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DU Professor's Sonic Research Leads to Innovative New Book

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Author(s)

Matt Johnson

•     •
Redell

A few years ago, Trace Reddell had an idea.

The University of Denver Associate Professor of Emergent Digital Practices had spent his career doing sound-related research and teaching, so he decided to take a big step: writing a book.

After some tweaking, he settled on an imaginative idea—one that mirrors his creative, cross-disciplinary approach as an instructor of emergent digital practices. Specifically, he decided to focus on the history of sonic innovation in science fiction films, taking a look at the overall story and composition of sound in these films rather than limiting his focus to their musical aspects.

His resulting book, The Sound of Things to Come, went to press in October of 2018 after a seven-year journey of ideation, writing, and re-writing. Reddell presented the book to the Denver public in February at the Tattered Cover Book Store on Colfax, and has also promoted it at other bookstores and international conferences.

"I bring in a kind of mixed approach that is probably more rooted in literary studies and media studies than in music studies in and of itself," Reddell says. "I hope [any students that read it] would just understand how interconnected sound, design, music composition, and visual sensibilities are, along with storytelling."

The book serves as a celebration of decades of auditory work and teaching by Reddell, who had previously completed a PhD in English Literature at University of Colorado Boulder, in the late '90s. He then produced over 30 hours of radio content for the first all-techno radio station on the Internet, and created numerous sonic artworks and audiovisual performances in the early 2000s.

His path brought him to DU, where he has taught for almost 20 years while publishing essays and short fiction. He hadn't previously published any full-length books—until now.

"Most of the publishing I've done is on sound and new media," he said. "This book is definitely the longest work, the most sustained treatment of a topic, and gets deeper than other things I've had the chance to write."

The book covers science fiction films from the 1920s to later sci-fi classics such as Blade Runner and 2001: A Space Odyssey. Initially, he was focused mainly on American science fiction, but his publishers at University of Minnesota Press encouraged him to adopt an international focus.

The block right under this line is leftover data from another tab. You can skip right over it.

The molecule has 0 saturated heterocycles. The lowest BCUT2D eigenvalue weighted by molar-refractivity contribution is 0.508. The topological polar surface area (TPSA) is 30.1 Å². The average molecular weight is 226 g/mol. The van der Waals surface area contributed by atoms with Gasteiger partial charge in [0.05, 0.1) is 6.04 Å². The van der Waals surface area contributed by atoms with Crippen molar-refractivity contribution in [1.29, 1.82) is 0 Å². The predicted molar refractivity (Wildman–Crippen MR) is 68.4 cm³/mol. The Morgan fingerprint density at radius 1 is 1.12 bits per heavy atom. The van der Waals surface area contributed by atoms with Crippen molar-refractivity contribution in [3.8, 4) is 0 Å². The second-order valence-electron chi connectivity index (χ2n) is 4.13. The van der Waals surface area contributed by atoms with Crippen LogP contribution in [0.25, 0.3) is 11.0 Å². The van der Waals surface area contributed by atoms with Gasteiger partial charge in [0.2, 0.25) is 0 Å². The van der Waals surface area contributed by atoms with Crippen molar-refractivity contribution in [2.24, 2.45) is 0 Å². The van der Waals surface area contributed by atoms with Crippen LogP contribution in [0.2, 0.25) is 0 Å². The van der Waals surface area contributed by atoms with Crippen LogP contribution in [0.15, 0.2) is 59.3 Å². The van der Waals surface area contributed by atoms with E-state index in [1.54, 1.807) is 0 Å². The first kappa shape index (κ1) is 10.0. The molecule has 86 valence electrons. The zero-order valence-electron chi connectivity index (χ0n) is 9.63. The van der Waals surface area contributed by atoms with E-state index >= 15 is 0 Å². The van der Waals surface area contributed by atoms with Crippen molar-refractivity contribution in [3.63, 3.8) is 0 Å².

"The [publisher] said, 'Well, if it's just going to be about American films and Godzilla, then you need to maybe reframe that.' So I watched a bunch more international science fiction. . . . The book just about doubled in length after that."

Reddell compares the challenge of writing about sounds to the idea of translating one language to another. He encourages his students to use a similar creative spirit in his Spring course, "Sound Cultures." Fittingly, to bring his students further into the world of new media, he has them produce a podcast rather than write a paper.

"The class really does work with students to think about how they listen critically, to use sound making and sound mixing practices creatively," he says.

While copies of Reddell's book are still relatively hot off the presses, he's hardly slowing down. He's working on two more book projects, one on psychedelic music and another on the history of space music. He's also co-organizing a sound-related media art history conference in Aalborg, Denmark, in August.

While his book isn't a part of his class curriculum, he hopes it can help scholars and other readers understand how different concepts within the arts, humanities, and social sciences interact with each other.

"In my attempts to write this book, and to engage readers and students through it, I want to stress that the most interesting academic work right now has to play across disciplines, and get different fields to talk to each other and listen to each other."

To learn more, visit Reddell's website at www.sonicsciencefiction.com.